Multicast Dynamics: Outer Envelopes
Denovali Records

Netherlands electronic artist Samuel van Dijk brings his four-part Multicast Dynamics album series to a close with Outer Envelopes. In certain respects, it replicates the approach of 2015's Scandinavia in concluding the album with a VC-118A “reshape,” VC-118A being one of the producer's other aliases. But whereas the third album's sound suggested some degree of kinship with an ambient-focused Pole, the fourth one presents soundscapes that are often more industrial- and electronica-styled in tone. One might still be reminded of Pole as the forty-seven-minute recording unfolds but also perhaps artists such as Pan Sonic and Bola.

Working with analogue and digital technologies (noise generators and home-made modular synthesizers among the gear deployed), van Dijk creates multi-dimensional settings that alternate between alien ambient evocations (“Modular”) and pulsation-heavy set-pieces (“Merge”). Animated by an insistent shuffling rhythm and teeming with ethereal atmospheric detail, “Sonar” sounds like the best cut Bola never released; “Kabina” by comparison conjures the image of a mysterious, depopulated planet whose lonely transmissions have managed to reach us despite originating from an immeasurably far distance away. Such mysteriousness isn't exclusive to “Kabina” either: “Interior 1967” and “Atra II” paint pictures that are just as haunting, even if their abstract design prevents the listener from forming a totally clear impression of their content. If some of the nine tracks seem to plunge into deep space, others evoke microscopic biological realms filled with the amplified chatter of amoebic organisms.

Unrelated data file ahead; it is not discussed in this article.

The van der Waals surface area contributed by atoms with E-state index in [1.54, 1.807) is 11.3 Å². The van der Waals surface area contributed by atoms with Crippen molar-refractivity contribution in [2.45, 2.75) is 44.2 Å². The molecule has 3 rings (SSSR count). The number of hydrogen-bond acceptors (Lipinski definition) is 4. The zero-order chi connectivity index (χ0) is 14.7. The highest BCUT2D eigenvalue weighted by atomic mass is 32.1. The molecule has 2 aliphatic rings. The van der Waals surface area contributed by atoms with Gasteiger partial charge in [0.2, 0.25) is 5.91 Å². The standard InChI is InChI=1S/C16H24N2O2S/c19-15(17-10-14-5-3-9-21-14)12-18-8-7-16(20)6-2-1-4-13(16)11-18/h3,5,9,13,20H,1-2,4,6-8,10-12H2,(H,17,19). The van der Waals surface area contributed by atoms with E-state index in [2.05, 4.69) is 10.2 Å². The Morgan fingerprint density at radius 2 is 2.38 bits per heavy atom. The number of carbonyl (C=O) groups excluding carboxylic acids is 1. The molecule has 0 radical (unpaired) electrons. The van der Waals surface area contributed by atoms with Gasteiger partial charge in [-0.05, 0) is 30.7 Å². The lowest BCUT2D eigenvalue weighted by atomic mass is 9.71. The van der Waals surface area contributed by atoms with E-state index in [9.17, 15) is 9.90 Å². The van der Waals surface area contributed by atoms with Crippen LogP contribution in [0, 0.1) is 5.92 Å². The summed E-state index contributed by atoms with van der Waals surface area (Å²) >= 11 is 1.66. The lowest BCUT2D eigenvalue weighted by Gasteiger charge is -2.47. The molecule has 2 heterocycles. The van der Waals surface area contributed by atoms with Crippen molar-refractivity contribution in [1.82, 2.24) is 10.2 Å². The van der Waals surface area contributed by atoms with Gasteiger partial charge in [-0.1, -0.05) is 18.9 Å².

In the penultimate position, “Outer Envelopes” re-establishes the preceding chapter's Pole connection in presenting a woozy, dubbed-out swirl of pulses and whooshes, after which the aforementioned VC-118A “reshape” intensifies the material's rhythmic thrust until it becomes dizzying dub-techno. Outer Envelopes certainly holds up well enough as a stand-alone, but much like another recent Denovali release, Ricardo Donoso's multi-part Symmetry, van Dijk's Multicast Dynamics recordings might best be experienced as a complete four-chapter work in order to reap the maximum listening benefit from the project.

April 2016